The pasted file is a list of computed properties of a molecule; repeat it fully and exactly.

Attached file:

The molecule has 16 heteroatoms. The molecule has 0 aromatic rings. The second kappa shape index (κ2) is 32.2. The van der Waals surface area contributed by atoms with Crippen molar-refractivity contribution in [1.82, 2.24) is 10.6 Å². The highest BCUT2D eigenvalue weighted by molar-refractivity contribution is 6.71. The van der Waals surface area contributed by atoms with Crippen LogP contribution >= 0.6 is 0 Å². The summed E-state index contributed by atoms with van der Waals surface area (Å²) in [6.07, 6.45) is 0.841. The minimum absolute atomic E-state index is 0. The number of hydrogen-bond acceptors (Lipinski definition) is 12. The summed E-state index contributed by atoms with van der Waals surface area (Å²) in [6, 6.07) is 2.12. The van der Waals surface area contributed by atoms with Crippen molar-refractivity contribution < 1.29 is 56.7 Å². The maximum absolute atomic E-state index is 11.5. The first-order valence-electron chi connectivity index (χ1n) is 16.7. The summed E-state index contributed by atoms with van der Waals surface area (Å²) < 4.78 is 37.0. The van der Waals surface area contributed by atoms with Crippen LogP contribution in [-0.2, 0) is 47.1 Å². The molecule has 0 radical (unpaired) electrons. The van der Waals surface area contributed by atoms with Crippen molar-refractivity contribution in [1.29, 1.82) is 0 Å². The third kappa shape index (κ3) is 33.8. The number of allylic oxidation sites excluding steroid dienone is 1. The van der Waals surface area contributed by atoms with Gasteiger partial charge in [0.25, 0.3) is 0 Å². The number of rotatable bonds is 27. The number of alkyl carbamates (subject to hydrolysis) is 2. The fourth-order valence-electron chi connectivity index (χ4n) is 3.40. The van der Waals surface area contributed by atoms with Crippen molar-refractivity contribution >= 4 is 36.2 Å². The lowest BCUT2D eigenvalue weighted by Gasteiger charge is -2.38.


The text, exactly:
The molecule has 16 heteroatoms. The molecule has 0 aromatic rings. The second kappa shape index (κ2) is 32.2. The van der Waals surface area contributed by atoms with Crippen molar-refractivity contribution in [1.82, 2.24) is 10.6 Å². The highest BCUT2D eigenvalue weighted by molar-refractivity contribution is 6.71. The van der Waals surface area contributed by atoms with Crippen LogP contribution >= 0.6 is 0 Å². The summed E-state index contributed by atoms with van der Waals surface area (Å²) in [6.07, 6.45) is 0.841. The minimum absolute atomic E-state index is 0. The number of hydrogen-bond acceptors (Lipinski definition) is 12. The summed E-state index contributed by atoms with van der Waals surface area (Å²) in [6, 6.07) is 2.12. The van der Waals surface area contributed by atoms with Crippen molar-refractivity contribution < 1.29 is 56.7 Å². The maximum absolute atomic E-state index is 11.5. The first-order valence-electron chi connectivity index (χ1n) is 16.7. The summed E-state index contributed by atoms with van der Waals surface area (Å²) < 4.78 is 37.0. The van der Waals surface area contributed by atoms with Crippen LogP contribution in [-0.2, 0) is 47.1 Å². The molecule has 0 radical (unpaired) electrons. The van der Waals surface area contributed by atoms with Crippen molar-refractivity contribution in [1.29, 1.82) is 0 Å². The third kappa shape index (κ3) is 33.8. The number of allylic oxidation sites excluding steroid dienone is 1. The van der Waals surface area contributed by atoms with Gasteiger partial charge in [0.25, 0.3) is 0 Å². The number of rotatable bonds is 27. The number of alkyl carbamates (subject to hydrolysis) is 2. The fourth-order valence-electron chi connectivity index (χ4n) is 3.40. The van der Waals surface area contributed by atoms with Crippen molar-refractivity contribution >= 4 is 36.2 Å². The lowest BCUT2D eigenvalue weighted by Gasteiger charge is -2.38.